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Free trade agreement causes unrest in Colombia

Farmers struggle to compete with low prices

The free trade agreements recently signed between Columbia and the US and EU are causing considerable disquiet among many Columbians who are now facing the consequences. “Our country is unprepared for the consequences of the treaties, as the agricultural situation clearly shows. Both the current and previous governments have now saddled their 12 million farmers with enormous social problems,” says Julio Roberto Gomez Esguerra, Chairman of the Columbian trade union confederation CGT (one of CNV Internationaal’s partner organisations). Trade union leaders standing up for these farmers’ rights are facing threats. CNV Chairman Jaap Smit has written to President Santos of Columbia, strongly urging him to provide protection for the CGT management in the region of Barranquilla. Smit himself was in the country in July to visit his Columbian colleagues. The farmers in particular will struggle to compete with low prices. Growing 100 kilos of potatoes requires a farmer to invest around 70,000 Columbian pesos (roughly €27) in seed potatoes, machines, wages, fertilisers, pesticides etc.. In order to compete with heavily subsidised products from the US and EU, their sale price could be no higher than 25,000 pesos (€9.60). Growing 100 kilos of onions costs around 65,000 pesos (€25) with a sale price that cannot now exceed 10,000 pesos (€3.85). Blockades are bringing the country to a standstill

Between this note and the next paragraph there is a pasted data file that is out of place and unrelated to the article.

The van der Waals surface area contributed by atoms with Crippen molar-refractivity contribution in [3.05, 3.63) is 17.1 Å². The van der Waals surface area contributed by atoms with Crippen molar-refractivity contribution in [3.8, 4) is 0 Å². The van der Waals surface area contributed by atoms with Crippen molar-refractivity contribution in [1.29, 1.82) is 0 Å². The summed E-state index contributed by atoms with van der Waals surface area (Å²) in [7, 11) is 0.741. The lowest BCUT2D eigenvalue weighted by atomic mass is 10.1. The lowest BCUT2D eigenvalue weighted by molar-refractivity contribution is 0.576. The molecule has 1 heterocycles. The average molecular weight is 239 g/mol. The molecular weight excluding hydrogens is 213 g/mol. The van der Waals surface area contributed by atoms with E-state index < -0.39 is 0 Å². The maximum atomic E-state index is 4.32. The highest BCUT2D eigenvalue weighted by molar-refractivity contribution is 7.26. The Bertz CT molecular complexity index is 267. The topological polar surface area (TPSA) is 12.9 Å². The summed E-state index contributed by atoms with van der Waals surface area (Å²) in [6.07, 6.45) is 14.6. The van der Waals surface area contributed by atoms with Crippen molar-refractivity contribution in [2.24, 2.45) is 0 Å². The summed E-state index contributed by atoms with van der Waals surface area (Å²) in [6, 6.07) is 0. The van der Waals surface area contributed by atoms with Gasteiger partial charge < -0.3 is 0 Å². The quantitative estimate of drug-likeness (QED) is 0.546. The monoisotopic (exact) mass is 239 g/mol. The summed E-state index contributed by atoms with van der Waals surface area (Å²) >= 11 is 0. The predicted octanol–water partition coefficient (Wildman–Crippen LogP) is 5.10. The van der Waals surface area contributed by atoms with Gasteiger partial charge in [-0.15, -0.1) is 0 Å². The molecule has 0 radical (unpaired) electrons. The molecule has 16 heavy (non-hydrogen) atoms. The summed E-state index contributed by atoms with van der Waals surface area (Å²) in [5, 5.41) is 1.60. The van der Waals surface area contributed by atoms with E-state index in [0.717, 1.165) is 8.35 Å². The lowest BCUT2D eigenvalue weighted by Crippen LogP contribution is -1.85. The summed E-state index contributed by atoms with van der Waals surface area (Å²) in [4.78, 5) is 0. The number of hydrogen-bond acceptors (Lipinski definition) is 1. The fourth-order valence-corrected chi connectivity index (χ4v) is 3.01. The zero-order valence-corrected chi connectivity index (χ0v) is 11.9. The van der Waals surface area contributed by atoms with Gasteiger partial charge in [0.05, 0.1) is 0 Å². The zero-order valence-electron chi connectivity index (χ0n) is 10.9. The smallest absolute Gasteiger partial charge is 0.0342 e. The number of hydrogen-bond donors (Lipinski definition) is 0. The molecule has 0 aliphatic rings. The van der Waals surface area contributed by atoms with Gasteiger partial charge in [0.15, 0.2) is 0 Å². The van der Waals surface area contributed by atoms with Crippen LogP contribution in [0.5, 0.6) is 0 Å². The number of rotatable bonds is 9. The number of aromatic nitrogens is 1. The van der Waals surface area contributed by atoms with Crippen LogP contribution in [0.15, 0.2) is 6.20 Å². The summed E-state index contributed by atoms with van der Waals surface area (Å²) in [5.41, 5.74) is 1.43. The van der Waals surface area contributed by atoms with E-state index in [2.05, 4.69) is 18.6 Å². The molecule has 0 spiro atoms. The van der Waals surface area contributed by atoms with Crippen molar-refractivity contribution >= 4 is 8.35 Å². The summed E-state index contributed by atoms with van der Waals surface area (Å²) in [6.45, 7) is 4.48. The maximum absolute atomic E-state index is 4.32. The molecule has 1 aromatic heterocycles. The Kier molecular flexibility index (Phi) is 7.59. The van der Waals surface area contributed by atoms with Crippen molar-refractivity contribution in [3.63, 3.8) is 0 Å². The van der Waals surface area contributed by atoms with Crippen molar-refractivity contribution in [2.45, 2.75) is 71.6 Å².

Protests that have broken out in transport as well as in agriculture are bringing the country to a standstill. Ironically these blockades are bringing stock levels in town shops to critical levels. Those same potatoes and onions are now being sold for extortionate prices, but of course the farmers themselves will never see a single peso of this. Trade union leader protection programme terminated
Armando de Oro Ibáñez of the trade union organisation UTRAL has been standing up for farmers in the region of Barranquilla. Following repeated threats he was placed in a government protection programme, but this was unfortunately terminated in July. Armando de Oro and the other board members were threatened again while they were in conference over the farmers’ issues at the end of August. The origin of these threats is suspected to be armed illegal groups. Although the government has promised investigations following requests from the CGT, further protection has not been forthcoming.

Publicatiedatum 09 10 2013